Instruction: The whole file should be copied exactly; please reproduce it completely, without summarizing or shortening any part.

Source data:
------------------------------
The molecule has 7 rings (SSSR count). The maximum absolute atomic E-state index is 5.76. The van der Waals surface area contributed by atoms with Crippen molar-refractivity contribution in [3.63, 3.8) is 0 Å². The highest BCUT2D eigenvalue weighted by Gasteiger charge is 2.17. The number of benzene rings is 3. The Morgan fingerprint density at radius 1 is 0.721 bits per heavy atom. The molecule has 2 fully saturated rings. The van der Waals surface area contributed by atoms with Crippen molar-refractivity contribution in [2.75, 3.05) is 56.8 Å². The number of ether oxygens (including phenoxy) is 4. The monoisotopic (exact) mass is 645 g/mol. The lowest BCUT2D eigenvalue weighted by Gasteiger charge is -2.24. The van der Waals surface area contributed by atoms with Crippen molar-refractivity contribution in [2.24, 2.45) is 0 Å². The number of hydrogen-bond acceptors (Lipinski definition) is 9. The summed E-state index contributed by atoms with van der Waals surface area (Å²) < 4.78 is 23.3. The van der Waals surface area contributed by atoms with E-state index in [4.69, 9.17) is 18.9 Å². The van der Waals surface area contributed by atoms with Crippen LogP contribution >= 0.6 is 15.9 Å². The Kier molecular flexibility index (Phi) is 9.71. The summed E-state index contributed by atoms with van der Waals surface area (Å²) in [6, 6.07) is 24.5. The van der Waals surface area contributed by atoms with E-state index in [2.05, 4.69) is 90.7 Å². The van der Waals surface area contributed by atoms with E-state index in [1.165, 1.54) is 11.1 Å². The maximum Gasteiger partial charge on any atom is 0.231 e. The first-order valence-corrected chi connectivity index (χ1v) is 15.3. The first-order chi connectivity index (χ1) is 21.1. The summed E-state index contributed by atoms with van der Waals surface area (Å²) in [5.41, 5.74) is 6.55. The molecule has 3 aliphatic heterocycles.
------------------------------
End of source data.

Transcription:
The molecule has 7 rings (SSSR count). The maximum absolute atomic E-state index is 5.76. The van der Waals surface area contributed by atoms with Crippen molar-refractivity contribution in [3.63, 3.8) is 0 Å². The highest BCUT2D eigenvalue weighted by Gasteiger charge is 2.17. The number of benzene rings is 3. The Morgan fingerprint density at radius 1 is 0.721 bits per heavy atom. The molecule has 2 fully saturated rings. The van der Waals surface area contributed by atoms with Crippen molar-refractivity contribution in [2.75, 3.05) is 56.8 Å². The number of ether oxygens (including phenoxy) is 4. The monoisotopic (exact) mass is 645 g/mol. The lowest BCUT2D eigenvalue weighted by Gasteiger charge is -2.24. The van der Waals surface area contributed by atoms with Crippen molar-refractivity contribution in [2.24, 2.45) is 0 Å². The number of hydrogen-bond acceptors (Lipinski definition) is 9. The summed E-state index contributed by atoms with van der Waals surface area (Å²) < 4.78 is 23.3. The van der Waals surface area contributed by atoms with E-state index in [4.69, 9.17) is 18.9 Å². The van der Waals surface area contributed by atoms with Crippen LogP contribution >= 0.6 is 15.9 Å². The Kier molecular flexibility index (Phi) is 9.71. The summed E-state index contributed by atoms with van der Waals surface area (Å²) in [6, 6.07) is 24.5. The van der Waals surface area contributed by atoms with E-state index in [2.05, 4.69) is 90.7 Å². The van der Waals surface area contributed by atoms with E-state index in [1.165, 1.54) is 11.1 Å². The maximum Gasteiger partial charge on any atom is 0.231 e. The first-order valence-corrected chi connectivity index (χ1v) is 15.3. The first-order chi connectivity index (χ1) is 21.1. The summed E-state index contributed by atoms with van der Waals surface area (Å²) in [5.41, 5.74) is 6.55. The molecule has 3 aliphatic heterocycles.